It’s probably just a memory lapse due to wind, rain and temperature not being that worthy of recollection. Just think of all the other more exciting subjects which crowd your memory. I think you’ll find that in most heads they leave little space for remembering weather events. Most people in their dotage like Khun Pobaan can remember their first kiss, for example, even though it probably took place decades ago, so the fact that we can’t recall what the weather was like last September just goes to show that getting a surprise soaking in Soi 13 (I think it was), however traumatic it seemed at the time, does not impinge itself on the deeper parts of the memory as does getting your lips sucked numb by an enthusiastic member of the netball/rugby team at some steamy hop on an evening when you’d had severe doubts about the seductive potential of your new Small Faces/Dusty Springfield hairdo. Delete as appropriate.
I cite that rather generalised memory about teenage kisses in an effort to be inclusive to my readers, rather than dragging up a genuine Pobaan experience, but actually they were rendered quite numb.
Thus it is that the world turns, the oceans heave and the winds blow. They all have their jobs to do and their dates to keep. Together, one of the impacts of these titans of the meteorological sphere is to create a bit of excitement in the firmament in Pattaya in September—including a bit of a gale, a five-degree drop in the wall thermometer and lots of rain.
And I mean lots.
We don’t have stair-rods anymore, so I’ll just say that the rain last night was coming down in selfie-sticks.
‘My wife drove to Chonburi yesterday,’ a friend confides. ‘The water on the motorway was over the axles.’
‘Don’t go down the railway road,’ another warns. ‘They’re turning people around at the Floating Market.’
‘Is it still floating?’
‘I should think it’s half-way to Bangkok by now.’
‘Our soi is a cataract; those new drains they put in this year have just got blocked with rubbish. Useless.’
‘I think I’ll tell my gardener not to bother coming in to water the herbaceous borders tomorrow.’
‘It’s good for the reservoir. Last month you could practically walk across.’
‘Jeez. I wasn’t expecting this,’ says a friend who has offered me a lift home. ‘I left the umbrella in the car. Do you mind wading?’
Just as it takes about 11 months for people in the northern latitudes to forget that snow ever existed and that Christmas card scenes must be a myth invented by Prince Albert or the Germans or both, so memories in tropical zones are magically erased of all traces of liquid precipitation in less than a year.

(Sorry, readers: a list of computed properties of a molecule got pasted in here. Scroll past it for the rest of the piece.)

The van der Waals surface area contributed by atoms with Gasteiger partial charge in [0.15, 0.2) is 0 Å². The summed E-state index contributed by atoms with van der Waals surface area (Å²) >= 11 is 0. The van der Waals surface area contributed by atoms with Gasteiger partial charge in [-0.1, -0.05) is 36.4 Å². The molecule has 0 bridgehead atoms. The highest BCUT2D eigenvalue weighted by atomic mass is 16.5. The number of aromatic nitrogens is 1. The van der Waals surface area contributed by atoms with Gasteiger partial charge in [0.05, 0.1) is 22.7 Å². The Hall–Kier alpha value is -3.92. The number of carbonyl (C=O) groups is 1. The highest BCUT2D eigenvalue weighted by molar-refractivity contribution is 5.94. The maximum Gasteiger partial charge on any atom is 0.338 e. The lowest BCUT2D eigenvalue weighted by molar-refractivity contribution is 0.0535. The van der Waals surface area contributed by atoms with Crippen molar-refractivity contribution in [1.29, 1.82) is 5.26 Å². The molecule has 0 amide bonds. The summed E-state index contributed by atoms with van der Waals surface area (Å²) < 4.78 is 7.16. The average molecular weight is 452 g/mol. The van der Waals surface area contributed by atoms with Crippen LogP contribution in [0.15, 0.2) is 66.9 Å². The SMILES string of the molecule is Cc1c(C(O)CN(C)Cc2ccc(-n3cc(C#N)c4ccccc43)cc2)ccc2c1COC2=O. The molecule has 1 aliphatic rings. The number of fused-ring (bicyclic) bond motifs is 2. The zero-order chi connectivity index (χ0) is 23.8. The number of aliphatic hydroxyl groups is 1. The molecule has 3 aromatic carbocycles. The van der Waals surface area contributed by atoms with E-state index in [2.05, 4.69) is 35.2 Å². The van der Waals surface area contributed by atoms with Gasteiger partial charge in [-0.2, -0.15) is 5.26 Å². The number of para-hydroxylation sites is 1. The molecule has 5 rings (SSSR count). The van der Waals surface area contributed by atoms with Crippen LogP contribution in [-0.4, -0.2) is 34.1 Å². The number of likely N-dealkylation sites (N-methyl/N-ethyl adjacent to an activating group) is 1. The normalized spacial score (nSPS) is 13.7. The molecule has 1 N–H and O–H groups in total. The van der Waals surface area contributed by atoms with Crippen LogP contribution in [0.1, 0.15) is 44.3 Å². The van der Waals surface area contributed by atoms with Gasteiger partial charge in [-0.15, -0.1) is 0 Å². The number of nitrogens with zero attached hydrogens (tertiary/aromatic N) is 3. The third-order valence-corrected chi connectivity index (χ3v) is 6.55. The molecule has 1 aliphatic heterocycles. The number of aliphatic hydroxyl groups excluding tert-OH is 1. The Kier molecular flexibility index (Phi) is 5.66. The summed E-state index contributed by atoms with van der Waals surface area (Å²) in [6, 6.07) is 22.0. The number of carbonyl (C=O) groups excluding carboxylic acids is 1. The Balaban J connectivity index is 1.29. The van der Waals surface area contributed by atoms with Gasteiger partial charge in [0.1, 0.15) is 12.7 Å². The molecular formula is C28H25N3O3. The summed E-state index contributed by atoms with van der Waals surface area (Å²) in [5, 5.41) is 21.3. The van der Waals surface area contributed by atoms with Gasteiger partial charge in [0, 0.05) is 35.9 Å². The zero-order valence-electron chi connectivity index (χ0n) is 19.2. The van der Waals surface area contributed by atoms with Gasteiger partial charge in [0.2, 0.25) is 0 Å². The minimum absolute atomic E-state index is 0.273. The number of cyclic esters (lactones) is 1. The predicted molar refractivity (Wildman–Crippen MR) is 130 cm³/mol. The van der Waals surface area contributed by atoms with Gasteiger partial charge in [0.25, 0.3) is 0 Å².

On average, over the centuries, as probably first recorded by some hairy little man with a half coconut shell and a notched stick, in Pattaya we have 300mm of rain in September, a noticeable doubling over the previous month and pretty much ten times the precipitation experienced in December, our most arid month.
Every year it’s the same, more or less, and every year the drains can’t cope, the bars in low-lying areas have to wall themselves in with sand-bags, the guys at the water company are shocked to receive in such abundance a free resource that they can sell on to a thirsty populace and the old boys sitting on their bar stools are gobsmacked that it should come to this: rain falling from the sky in the rainy season. It wasn’t like this in the old days, but then we didn’t have climate change in the old days; the earth’s systems were in proper balance in those days, the Chinese stayed in China and you could tell a ladyboy a mile off.
If you live in Thailand for your whole life, as Mrs Pobaan has done, it seems that eventually you learn to ignore the weather or, at least, accept it without such a song and a dance. When greeting her friends, it is clearly much more interesting for my lovely wife, the gurgle in my storm-drain, to learn what they ate for their lunch and what they plan to cook for their dinner than to pass comment on the thousands of tons of water rushing down our street, knocking over motorbikes and causing cars in the low bits to stall. After all, the weather is something you can do nothing about, while deciding how to marinade a pig’s leg before you fry it, now that’s something worth talking about because it’s controllable. Also food is a generally more engaging topic than finding a torrent of dirty water where the road used to be.
As for me, I remain a stranger in a strange land. Unable to remember when we last had rain as heavy as last night or what I consumed for breakfast this morning, I determine to put my hope in the blue-skied future and greet each tomorrow as a new friend.